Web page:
Monday, May 28, 2007
This and That
May is always a busy time of the year for a gardener in the Netherlands. After the ice saints have been (Gangulvus of Marmertus on 11 May, Pancratius on 12 May, Servatius on 13 May and Bonifatius on 14 May) it's usually safe to put out the tender perennials as the risk of night frosts is very low. So I planted up lots of containers and I moved a few big pots too, but I did not carry them as they are far too heavy. So I transported them across my garden in a different way. It's very easy this way and you won't do your back in.
It was high time that I jazzed up my plant standard with lots of new plants in pots as it was looking very sorry for itself. Here is how it looked before
and this is after. Much better!
As I was potting up the plants I heard a noise. It was Mr Blackbird again, making a bit of a spectacle of himself in the birdbath.
Splish, splash he was taking a bath, which was rather risky because there were kitties about, close by in the potager.
Fortunately for Mr. Blackbird both Vita and Dolly were far too busy enjoying the catnip to pay him any heed.
After planting up several containers I felt the need to do something else. Well if you're a real gardener then you are never lost for jobs, are you? So I got out my DIY obelisk kit and went ahead and built myself a nice obelisk.
To prove that I really have been paying attention while watching those DIY programmes on the telly; here's one that I prepared earlier. It comes complete with clematis Hagley Hybrid.
After all that hard work it was time for a cup of tea and a newspaper. While I was reading the local rag I noticed this interesting article on page 3.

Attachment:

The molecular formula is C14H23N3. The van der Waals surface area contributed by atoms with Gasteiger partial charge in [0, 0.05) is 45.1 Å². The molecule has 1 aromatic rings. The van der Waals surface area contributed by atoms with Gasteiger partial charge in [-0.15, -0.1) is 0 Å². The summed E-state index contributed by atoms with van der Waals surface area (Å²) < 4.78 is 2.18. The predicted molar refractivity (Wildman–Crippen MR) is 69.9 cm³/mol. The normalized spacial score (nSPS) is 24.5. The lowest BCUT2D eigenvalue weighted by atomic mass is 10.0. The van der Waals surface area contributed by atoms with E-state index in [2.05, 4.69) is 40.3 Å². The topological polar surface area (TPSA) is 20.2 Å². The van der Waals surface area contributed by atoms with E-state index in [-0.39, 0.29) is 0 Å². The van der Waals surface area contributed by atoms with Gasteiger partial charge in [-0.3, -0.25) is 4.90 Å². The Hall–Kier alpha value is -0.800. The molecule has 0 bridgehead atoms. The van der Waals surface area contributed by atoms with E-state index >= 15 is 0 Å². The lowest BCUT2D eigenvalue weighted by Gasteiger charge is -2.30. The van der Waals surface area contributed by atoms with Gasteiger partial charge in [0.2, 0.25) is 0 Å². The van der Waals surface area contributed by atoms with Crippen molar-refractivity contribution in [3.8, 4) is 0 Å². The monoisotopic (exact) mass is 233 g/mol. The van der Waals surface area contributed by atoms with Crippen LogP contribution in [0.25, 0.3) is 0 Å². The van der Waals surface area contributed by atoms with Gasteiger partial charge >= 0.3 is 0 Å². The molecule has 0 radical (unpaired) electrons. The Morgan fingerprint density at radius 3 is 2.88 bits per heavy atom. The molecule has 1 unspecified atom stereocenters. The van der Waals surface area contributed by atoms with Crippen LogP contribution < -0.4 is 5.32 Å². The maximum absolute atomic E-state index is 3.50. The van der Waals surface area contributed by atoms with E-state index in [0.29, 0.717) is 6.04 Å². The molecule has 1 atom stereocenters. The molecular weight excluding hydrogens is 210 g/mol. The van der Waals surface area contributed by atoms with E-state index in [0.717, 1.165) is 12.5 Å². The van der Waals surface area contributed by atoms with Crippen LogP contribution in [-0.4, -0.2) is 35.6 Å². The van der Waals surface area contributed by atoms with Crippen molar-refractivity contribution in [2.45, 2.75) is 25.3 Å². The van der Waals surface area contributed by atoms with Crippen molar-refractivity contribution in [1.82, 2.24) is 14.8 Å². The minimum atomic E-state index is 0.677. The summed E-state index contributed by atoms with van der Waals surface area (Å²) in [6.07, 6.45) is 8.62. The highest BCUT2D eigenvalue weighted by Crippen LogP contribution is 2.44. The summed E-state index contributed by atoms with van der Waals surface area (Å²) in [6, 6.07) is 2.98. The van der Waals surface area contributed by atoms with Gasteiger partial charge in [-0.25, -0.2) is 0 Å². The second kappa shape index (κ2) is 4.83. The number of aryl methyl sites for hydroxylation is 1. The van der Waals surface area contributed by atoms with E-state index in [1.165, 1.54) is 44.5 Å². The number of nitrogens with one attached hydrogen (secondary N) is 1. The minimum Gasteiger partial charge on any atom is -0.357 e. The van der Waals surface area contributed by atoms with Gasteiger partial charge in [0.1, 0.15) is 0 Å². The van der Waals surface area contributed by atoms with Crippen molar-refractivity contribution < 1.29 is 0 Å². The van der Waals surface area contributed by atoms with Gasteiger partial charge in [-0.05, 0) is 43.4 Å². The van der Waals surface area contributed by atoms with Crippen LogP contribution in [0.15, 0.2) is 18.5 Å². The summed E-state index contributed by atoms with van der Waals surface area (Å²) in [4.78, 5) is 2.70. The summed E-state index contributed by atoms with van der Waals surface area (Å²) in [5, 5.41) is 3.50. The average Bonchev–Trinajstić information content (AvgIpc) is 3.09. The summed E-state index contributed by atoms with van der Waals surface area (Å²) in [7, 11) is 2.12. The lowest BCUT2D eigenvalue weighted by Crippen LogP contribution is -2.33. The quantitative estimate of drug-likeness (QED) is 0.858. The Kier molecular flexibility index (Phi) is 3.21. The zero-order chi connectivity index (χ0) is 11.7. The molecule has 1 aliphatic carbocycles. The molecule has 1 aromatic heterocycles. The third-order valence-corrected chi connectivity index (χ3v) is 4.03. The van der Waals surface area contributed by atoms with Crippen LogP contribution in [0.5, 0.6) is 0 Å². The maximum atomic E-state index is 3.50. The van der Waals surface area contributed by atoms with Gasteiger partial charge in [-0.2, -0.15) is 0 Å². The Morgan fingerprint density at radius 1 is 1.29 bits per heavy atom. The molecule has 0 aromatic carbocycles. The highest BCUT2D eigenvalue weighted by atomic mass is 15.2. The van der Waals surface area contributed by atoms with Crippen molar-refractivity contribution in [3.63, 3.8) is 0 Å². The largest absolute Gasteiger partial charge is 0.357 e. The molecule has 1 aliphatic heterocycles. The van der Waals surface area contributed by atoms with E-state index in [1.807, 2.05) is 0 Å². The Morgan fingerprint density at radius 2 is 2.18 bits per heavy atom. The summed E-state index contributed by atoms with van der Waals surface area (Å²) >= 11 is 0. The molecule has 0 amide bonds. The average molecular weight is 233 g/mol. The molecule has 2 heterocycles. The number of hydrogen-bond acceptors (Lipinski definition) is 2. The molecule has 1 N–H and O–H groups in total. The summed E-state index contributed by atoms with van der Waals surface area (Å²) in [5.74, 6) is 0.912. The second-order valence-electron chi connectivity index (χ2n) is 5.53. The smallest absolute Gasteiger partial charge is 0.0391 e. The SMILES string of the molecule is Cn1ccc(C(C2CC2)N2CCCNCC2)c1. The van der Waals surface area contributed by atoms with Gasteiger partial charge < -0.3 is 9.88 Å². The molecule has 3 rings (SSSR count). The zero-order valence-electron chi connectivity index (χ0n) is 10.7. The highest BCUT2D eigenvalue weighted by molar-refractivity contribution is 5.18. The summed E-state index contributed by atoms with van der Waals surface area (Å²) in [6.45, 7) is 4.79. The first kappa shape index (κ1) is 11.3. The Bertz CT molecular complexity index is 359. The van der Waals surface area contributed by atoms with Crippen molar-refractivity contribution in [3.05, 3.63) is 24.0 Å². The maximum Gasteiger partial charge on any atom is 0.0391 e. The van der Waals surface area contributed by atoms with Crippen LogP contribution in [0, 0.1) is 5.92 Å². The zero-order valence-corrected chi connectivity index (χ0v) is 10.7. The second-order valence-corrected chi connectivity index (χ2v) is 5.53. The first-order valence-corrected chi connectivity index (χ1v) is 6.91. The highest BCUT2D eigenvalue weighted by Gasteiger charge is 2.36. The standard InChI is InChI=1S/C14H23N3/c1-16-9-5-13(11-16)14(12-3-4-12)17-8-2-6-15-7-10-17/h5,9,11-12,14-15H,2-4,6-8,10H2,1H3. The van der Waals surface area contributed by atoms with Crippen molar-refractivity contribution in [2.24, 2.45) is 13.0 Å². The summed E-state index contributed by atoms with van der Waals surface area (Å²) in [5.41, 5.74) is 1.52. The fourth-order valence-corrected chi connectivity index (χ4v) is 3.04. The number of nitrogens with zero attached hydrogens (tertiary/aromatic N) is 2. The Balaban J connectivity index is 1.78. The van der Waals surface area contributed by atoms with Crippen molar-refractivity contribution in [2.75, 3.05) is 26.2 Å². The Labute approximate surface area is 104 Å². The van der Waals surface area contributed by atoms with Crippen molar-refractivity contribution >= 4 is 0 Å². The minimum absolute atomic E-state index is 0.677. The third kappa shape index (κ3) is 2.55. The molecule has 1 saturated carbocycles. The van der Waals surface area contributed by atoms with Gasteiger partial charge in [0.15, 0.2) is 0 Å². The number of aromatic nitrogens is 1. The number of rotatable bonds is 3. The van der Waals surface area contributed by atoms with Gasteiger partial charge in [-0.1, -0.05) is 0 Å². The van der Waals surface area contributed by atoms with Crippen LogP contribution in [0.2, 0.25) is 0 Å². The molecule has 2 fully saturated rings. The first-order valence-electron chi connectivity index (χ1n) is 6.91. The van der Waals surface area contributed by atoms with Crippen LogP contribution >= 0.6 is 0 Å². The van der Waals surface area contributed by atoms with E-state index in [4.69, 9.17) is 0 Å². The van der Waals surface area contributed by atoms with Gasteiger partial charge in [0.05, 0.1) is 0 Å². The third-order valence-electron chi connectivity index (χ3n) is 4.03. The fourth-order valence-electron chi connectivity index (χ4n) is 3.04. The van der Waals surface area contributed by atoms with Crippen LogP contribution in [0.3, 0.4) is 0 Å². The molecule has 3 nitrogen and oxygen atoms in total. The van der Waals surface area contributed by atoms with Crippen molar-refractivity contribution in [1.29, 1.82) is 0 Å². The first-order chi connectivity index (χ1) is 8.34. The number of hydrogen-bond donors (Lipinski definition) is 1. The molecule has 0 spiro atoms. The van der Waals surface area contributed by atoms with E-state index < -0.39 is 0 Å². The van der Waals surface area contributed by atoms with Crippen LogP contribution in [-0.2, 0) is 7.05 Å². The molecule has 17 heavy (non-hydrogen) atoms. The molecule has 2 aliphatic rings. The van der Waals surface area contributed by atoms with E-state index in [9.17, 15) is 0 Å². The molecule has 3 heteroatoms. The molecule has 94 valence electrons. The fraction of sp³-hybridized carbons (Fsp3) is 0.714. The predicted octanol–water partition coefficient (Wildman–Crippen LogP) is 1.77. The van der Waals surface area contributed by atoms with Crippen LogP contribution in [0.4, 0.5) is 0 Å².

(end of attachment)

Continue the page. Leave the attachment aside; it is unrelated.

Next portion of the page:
Apparently some Dutch garden blogger won a Mouse & Trowel Award for Best International Garden Blog of 2007. Hmmmm, I wonder who that is? ;-) The things you read in the newspaper. Shocking!
To recover from this shock to my delicate system, I went into my potager to check on things. My three sisters bed is doing great. And before anyone asks: a 3 sisters bed is a bed planted up with squash, beans and corn. These are excellent companion plants. The beans provide the nitrogen for the corn and squash. The corn provides the beans with climbing poles and the squash keep the weeds down and retain the moisture in the soil with their big leaves.
In the Victorian greenhouse the tomatoes were doing great and were growing like mad. I grow them up spirals that are very handy for this sort of thing. You just twirl the tomatoes along the curves in the spiral.
Here's a closer look of how that works. I twirl my tomatoes about once a week and once they have reached the top of the spiral it's off with their heads!
As I came out of the greenhouse I noticed that a very good friend had come for a bit of a cuddle and some dindins; Macavity was here!!! And here he is, sitting on the compost bins enjoying his dinner. See, no mousie Wolfgang and no birdie either Layanee!
Here's some irrefutable evidence that men can multitask too; Macavity is eating and schmoozing at the same time.
After dinner it was time for a bit of a wash.
Who is an impeccably behaved kitty then? Macavity, who else? Macavity, Macavity, there's no cat like Macavity.
He showed up one day for dinner quite unexpectedly. Surprise had brought him along when she was still an outdoor cat. A very frightened and shy kittycat he was then and would not let me come near him at all.
A free spirit is Macavity, used to living it rough with no one to look after him. But lots of time and patience, not forgetting loads of TLC have turned Macavity into a new man err cat. And here he is in all his glory, basking in the sun in his basket on the front door porch.
Macavity, a stray cat that has found out that he's a place of his own now to chill and relax and were he's welcome. Isn't he just the best?
Macavity's a ginger cat, he's very tall and thin;
You would know him if you saw him, for his eyes are sunken in.
His brow is deeply lined with thought, his head is highly domed;
His coat is dusty from neglect, his whiskers are uncombed.
He sways his head from side to side, with movements like a snake;
And when you think he's half asleep, he's always wide awake.
T.S. Eliot, Old Possum's Book of Practical Cats